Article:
Things To Be Careful About As We Venture Boldly Forth

See also Known Issues.

Timing Attacks

Asymmetric-key cryptography operations are particularly sensitive to side-channel attacks. Unless the library is carefully hardened against timing attacks, it is dangerous to allow an attacker to measure how long signature and pubkey-derivation operations take. With enough samples, the attacker can deduce the private signing key from these measurements. (Note that verification operations are only sensitive if the verifying key is secret, which is not the case for anything in Tahoe).

We currently use private-key operations in mutable-file writes, and anticipate using them in signed-introducer announcements and accounting setup.

Mutable-file writes can reveal timing information to the attacker because the signature operation takes place in the middle of a read-modify-write cycle. Modifying a directory requires downloading the old contents of the mutable file, modifying the contents, signing the new contents, then uploading the new contents. By observing the elapsed time between the receipt of the last packet for the download, and the emission of the first packet of the upload, the attacker will learn information about how long the signature took. The attacker might ensure that they run one of the servers, and delay responding to the download request so that their packet is the last one needed by the client. They might also manage to be the first server to which a new upload packet is sent. This attack gives the adversary timing information about one signature operation per mutable-file write. Note that the UCWE automatic-retry response (used by default in directory modification code) can cause multiple mutable-file read-modify-write cycles per user-triggered operation, giving the adversary a slightly higher multiplier.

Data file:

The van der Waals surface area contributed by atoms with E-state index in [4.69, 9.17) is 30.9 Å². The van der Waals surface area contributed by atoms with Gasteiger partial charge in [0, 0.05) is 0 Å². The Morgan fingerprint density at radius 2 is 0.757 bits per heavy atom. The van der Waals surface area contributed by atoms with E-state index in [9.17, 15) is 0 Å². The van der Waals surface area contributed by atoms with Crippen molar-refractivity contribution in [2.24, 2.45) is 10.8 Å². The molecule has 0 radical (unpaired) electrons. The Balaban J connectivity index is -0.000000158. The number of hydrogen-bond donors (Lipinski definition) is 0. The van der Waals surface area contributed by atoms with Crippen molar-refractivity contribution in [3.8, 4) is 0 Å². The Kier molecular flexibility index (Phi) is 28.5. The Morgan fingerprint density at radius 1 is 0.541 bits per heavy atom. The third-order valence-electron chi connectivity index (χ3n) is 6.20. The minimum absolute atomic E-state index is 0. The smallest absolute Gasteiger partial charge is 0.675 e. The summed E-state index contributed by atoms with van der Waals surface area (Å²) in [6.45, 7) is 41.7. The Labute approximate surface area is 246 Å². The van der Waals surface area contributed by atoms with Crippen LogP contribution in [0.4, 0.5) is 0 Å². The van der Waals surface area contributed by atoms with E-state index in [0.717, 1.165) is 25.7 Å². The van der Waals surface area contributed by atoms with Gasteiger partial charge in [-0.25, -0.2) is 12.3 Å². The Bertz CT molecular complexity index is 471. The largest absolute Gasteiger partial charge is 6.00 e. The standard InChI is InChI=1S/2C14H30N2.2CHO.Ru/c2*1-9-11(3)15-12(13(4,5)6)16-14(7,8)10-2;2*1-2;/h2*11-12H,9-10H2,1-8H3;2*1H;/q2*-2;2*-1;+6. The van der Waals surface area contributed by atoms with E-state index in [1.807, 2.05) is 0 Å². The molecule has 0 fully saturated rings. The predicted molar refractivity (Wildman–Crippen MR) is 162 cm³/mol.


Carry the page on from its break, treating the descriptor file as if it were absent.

The signed-introducer announcement involves a signature made as the client node is booting, before the first connection is established to the Introducer. This might reveal timing information if any information is revealed about the client’s exact boot time: the signature operation starts a fixed number of cycles after node startup, and the first packet to the Introducer is sent a fixed number of cycles after the signature is made. An adversary who can compare the node boot time against the transmission time of the first packet will learn information about the signature operation, one measurement per reboot. We currently do not provide boot-time information in Introducer messages or other client-to-server data.

In general, we are not worried about these leakages, because timing-channel attacks typically require thousands or millions of measurements to detect the (presumably) small timing variations exposed by our asymmetric crypto operations, which would require thousands of mutable-file writes or thousands of reboots to be of use to the adversary. However, future authors should take care to not make changes that could provide additional information to attackers.